The biggest known canyon in the Solar System is getting the star treatment in new images from the European Space Agency’s Mars Express orbiter.
As it whooshed by in Martian orbit, the spacecraft captured a pair of gouges in the planet’s surface that make up part of the Valles Marineris, a system of canyons known as the Grand Canyon of Mars.
The Martian Grand Canyon, however, makes the Earth version seem like a canyon for ants.
At 4,000 kilometers (2,485 miles) long and 200 miles wide, Valles Marineris is almost 10 times longer and 20 times wider than the vast canyon system found in North America. Earth has nothing that comes even close to comparing to Valles Marineris, which makes the feature intensely interesting to planetary scientists.
The segment images by Mars Express include sections of two chasmata, Ius on the left and Tithonium on the right. Close study of the details of these incredible natural structures can help scientists understand Mars’ geology and geological history.
For example, Mars seems to be tectonically extinct now, with its crust fused into one discrete layer that encases the planetary interior. This is in contrast to Earth, the crust of which is divided into plates that can shift around, with a whole range of consequences.
Valles Marineris, scientists think, formed back when Mars did have tectonic plates. Recent research has proposed that the canyon system formed as the result of a widening crack between plates, a long time ago. This makes Valles Marineris very interesting indeed.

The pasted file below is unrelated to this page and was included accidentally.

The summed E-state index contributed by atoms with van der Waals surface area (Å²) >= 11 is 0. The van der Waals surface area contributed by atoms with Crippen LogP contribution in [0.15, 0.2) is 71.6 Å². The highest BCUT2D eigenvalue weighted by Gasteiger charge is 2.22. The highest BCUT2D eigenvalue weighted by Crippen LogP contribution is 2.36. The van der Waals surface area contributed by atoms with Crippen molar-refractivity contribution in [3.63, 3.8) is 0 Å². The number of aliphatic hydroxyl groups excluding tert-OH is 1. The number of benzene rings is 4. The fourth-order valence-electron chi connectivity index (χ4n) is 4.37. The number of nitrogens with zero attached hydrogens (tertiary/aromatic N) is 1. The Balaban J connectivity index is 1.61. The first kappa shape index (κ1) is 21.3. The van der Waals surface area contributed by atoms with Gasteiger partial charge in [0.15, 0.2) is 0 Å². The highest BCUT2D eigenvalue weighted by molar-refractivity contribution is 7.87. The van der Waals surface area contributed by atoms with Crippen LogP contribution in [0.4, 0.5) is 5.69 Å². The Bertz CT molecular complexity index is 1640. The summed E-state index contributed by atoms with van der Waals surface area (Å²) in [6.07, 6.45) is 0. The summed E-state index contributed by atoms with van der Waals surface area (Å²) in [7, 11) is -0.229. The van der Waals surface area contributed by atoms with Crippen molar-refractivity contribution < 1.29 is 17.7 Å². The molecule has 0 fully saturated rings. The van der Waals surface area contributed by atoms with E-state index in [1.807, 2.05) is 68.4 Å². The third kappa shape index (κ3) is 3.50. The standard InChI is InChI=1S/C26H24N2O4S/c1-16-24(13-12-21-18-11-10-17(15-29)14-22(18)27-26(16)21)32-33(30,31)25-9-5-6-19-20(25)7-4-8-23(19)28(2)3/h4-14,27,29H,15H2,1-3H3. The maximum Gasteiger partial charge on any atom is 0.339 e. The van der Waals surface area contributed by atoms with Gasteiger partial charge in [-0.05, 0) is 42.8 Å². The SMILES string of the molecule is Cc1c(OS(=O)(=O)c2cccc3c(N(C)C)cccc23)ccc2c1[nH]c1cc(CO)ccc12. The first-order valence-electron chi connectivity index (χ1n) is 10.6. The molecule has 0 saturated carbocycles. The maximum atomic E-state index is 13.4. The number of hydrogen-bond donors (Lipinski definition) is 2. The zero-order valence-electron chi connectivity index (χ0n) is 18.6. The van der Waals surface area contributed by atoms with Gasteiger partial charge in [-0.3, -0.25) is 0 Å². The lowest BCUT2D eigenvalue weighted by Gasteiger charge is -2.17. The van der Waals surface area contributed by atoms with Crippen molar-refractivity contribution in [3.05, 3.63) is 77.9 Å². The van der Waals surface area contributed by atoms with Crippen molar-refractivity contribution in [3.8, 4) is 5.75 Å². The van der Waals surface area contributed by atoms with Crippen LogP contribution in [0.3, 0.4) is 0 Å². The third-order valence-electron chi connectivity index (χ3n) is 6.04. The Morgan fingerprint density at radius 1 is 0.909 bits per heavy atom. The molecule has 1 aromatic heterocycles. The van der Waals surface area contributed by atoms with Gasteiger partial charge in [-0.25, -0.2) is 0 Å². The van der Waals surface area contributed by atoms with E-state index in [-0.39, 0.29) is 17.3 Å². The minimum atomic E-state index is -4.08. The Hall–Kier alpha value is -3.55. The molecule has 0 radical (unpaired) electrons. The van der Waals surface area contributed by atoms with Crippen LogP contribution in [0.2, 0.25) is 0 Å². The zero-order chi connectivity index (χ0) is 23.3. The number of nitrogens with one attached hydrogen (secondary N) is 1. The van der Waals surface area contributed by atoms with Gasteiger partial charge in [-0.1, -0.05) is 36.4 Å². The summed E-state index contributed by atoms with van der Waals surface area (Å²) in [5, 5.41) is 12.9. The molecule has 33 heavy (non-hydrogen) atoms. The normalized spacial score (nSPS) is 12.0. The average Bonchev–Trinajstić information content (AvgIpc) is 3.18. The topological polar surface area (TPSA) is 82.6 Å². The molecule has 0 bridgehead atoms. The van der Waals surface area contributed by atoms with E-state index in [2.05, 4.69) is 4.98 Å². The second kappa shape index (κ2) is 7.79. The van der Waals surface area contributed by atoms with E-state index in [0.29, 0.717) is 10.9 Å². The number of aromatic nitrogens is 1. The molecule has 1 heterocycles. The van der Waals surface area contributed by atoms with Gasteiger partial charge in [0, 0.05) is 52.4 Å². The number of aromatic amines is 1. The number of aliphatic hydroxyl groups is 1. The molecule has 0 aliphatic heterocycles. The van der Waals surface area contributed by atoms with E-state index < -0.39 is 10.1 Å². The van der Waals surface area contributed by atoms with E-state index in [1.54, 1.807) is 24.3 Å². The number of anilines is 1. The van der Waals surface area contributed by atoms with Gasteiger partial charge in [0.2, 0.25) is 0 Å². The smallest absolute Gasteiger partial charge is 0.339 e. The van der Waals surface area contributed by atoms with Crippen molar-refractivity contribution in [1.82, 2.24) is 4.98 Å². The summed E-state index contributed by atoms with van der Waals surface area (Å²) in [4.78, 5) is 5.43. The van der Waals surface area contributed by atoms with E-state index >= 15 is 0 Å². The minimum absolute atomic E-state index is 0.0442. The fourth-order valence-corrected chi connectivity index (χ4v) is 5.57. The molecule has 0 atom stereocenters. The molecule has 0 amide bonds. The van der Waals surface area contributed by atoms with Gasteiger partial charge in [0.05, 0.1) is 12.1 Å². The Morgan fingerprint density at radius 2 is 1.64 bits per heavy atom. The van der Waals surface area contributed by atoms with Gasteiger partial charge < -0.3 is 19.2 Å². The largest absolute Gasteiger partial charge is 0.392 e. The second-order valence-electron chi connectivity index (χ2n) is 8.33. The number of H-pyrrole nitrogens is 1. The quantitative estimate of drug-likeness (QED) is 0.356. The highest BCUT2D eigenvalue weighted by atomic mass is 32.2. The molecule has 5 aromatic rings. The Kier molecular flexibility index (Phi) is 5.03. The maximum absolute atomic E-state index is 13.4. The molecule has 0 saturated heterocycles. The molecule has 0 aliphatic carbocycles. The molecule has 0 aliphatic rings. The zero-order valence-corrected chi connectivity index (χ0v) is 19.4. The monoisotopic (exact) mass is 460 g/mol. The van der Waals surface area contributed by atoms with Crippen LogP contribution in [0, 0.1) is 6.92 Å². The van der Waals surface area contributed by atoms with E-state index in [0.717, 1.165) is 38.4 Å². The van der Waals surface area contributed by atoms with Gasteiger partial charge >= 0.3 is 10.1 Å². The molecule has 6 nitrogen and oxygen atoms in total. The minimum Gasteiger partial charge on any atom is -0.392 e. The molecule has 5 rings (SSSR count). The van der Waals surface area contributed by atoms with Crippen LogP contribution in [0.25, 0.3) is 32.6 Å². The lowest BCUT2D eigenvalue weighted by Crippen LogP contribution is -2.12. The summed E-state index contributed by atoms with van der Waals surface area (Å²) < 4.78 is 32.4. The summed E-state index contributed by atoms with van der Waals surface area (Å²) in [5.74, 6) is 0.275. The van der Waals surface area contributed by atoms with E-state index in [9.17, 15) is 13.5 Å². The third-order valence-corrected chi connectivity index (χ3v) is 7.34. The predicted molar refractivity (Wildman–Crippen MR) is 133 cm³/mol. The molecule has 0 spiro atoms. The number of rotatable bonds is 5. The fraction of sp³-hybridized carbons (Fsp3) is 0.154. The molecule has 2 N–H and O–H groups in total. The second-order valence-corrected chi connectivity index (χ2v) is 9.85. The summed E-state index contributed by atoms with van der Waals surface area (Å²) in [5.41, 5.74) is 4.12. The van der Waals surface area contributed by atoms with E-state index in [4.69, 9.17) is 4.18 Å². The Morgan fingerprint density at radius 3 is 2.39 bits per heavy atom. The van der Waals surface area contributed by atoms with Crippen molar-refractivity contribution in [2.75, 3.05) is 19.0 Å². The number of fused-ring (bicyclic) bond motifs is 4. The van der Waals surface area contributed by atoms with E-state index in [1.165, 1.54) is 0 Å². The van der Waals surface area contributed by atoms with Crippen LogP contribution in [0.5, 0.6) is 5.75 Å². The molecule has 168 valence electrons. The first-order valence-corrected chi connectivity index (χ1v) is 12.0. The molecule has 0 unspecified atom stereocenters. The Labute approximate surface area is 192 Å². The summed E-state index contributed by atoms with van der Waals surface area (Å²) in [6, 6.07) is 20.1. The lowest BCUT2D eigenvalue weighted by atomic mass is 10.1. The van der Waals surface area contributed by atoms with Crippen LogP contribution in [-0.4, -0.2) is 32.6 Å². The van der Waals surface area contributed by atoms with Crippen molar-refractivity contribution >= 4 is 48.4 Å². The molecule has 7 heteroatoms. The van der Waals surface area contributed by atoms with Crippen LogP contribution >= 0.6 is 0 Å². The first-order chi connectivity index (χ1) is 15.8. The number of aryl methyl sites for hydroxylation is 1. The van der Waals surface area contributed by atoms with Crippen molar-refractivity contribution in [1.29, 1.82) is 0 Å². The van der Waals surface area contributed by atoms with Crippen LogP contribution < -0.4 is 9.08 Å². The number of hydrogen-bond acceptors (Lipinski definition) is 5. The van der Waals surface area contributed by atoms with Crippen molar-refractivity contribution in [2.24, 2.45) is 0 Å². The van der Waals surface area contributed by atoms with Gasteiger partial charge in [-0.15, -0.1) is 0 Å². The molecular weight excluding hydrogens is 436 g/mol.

The images from Mars Express make the canyon look relatively shallow, but the two chasmata are incredibly large; the full resolution version is approximately 25 kilometers per pixel. Ius Chasma extends 840 kilometers in length in its entirety, and Tithonium Chasma 805 kilometers.
The orbiter is also equipped with 3D imaging capabilities, which reveal that, in this image, the canyon reaches about as deep as it can – around 7 kilometers, five times deeper than the Grand Canyon.
There are several features of note that the images reveal in the two chasmata. Within Ius, a row of jagged mountains probably formed as the two tectonic plates pulled apart. As that was some time ago, these mountains are pretty eroded.
Tithonium is partially colored a darker hue in the top part of the image. This may have come from the nearby Tharsis volcanic region to the west of the chasma. Paler mounds arise from within this dark sand; these are actually mountains that stand more than 3 kilometers tall.
However, the mountains’ tops have been scoured off thanks to erosion. This suggests that whatever material the mountain is made of is softer and weaker than the rock around it.
That rock isn’t impervious, either, though. To the lower right of the more visible of the mountains, features suggest a recent landslide of the canyon wall to the right.
Interestingly, Mars Express has detected sulfate-bearing minerals in some of the features within Tithonium Chasma. This has been interpreted as evidence that the Chasma was once (at least partially) filled with water.
The evidence is far from conclusive, but recent detections of hydrogen in the chasma suggest that a lot of water may be bound up with minerals beneath the surface.
As with most Mars science, it’s difficult to make conclusions with any certainty, since we are forced – currently, at least – to study it remotely. But identifying areas of interest could help in the planning of future Mars missions, both crewed and uncrewed; sending a rover to Valles Marineris would certainly aid scientists in answering some of the burning questions that have arisen.
Images like these are scientifically useful because they help formulate and sometimes answer those questions. But they’re also just spectacularly gorgeous.
The images have been published on the ESA website.
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